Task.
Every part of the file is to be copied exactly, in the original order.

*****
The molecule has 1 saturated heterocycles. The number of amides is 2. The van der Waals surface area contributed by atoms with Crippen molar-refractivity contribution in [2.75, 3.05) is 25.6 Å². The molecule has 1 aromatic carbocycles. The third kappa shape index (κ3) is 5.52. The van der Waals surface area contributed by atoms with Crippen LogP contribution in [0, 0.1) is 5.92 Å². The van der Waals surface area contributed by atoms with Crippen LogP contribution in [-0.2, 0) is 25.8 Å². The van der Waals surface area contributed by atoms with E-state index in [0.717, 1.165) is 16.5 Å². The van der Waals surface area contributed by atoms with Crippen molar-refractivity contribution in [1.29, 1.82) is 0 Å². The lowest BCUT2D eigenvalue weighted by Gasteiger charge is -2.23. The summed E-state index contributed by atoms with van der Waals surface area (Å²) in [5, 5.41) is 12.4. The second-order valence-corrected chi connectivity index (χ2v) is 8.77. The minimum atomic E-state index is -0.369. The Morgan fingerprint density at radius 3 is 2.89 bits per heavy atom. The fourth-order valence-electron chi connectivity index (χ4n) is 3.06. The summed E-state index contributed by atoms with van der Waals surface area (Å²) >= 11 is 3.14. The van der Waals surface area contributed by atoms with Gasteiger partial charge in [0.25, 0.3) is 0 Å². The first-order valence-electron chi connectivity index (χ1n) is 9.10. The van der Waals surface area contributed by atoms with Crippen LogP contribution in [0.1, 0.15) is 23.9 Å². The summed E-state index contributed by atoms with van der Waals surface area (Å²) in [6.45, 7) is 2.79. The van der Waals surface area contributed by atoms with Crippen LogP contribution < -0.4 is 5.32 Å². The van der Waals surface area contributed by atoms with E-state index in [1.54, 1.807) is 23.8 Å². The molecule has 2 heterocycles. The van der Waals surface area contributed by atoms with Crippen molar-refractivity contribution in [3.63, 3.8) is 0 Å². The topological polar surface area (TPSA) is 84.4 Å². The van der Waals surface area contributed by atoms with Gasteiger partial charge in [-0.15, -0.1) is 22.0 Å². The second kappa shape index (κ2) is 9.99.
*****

The molecule has 1 saturated heterocycles. The number of amides is 2. The van der Waals surface area contributed by atoms with Crippen molar-refractivity contribution in [2.75, 3.05) is 25.6 Å². The molecule has 1 aromatic carbocycles. The third kappa shape index (κ3) is 5.52. The van der Waals surface area contributed by atoms with Crippen LogP contribution in [0, 0.1) is 5.92 Å². The van der Waals surface area contributed by atoms with Crippen LogP contribution in [-0.2, 0) is 25.8 Å². The van der Waals surface area contributed by atoms with E-state index in [0.717, 1.165) is 16.5 Å². The van der Waals surface area contributed by atoms with Crippen molar-refractivity contribution in [1.29, 1.82) is 0 Å². The lowest BCUT2D eigenvalue weighted by Gasteiger charge is -2.23. The summed E-state index contributed by atoms with van der Waals surface area (Å²) in [5, 5.41) is 12.4. The second-order valence-corrected chi connectivity index (χ2v) is 8.77. The minimum atomic E-state index is -0.369. The Morgan fingerprint density at radius 3 is 2.89 bits per heavy atom. The fourth-order valence-electron chi connectivity index (χ4n) is 3.06. The summed E-state index contributed by atoms with van der Waals surface area (Å²) >= 11 is 3.14. The van der Waals surface area contributed by atoms with Gasteiger partial charge in [0.25, 0.3) is 0 Å². The first-order valence-electron chi connectivity index (χ1n) is 9.10. The van der Waals surface area contributed by atoms with Crippen LogP contribution in [0.1, 0.15) is 23.9 Å². The summed E-state index contributed by atoms with van der Waals surface area (Å²) in [6.45, 7) is 2.79. The van der Waals surface area contributed by atoms with Crippen LogP contribution < -0.4 is 5.32 Å². The van der Waals surface area contributed by atoms with E-state index in [1.54, 1.807) is 23.8 Å². The molecule has 2 heterocycles. The van der Waals surface area contributed by atoms with Crippen molar-refractivity contribution in [3.63, 3.8) is 0 Å². The topological polar surface area (TPSA) is 84.4 Å². The van der Waals surface area contributed by atoms with Gasteiger partial charge in [-0.15, -0.1) is 22.0 Å². The second kappa shape index (κ2) is 9.99.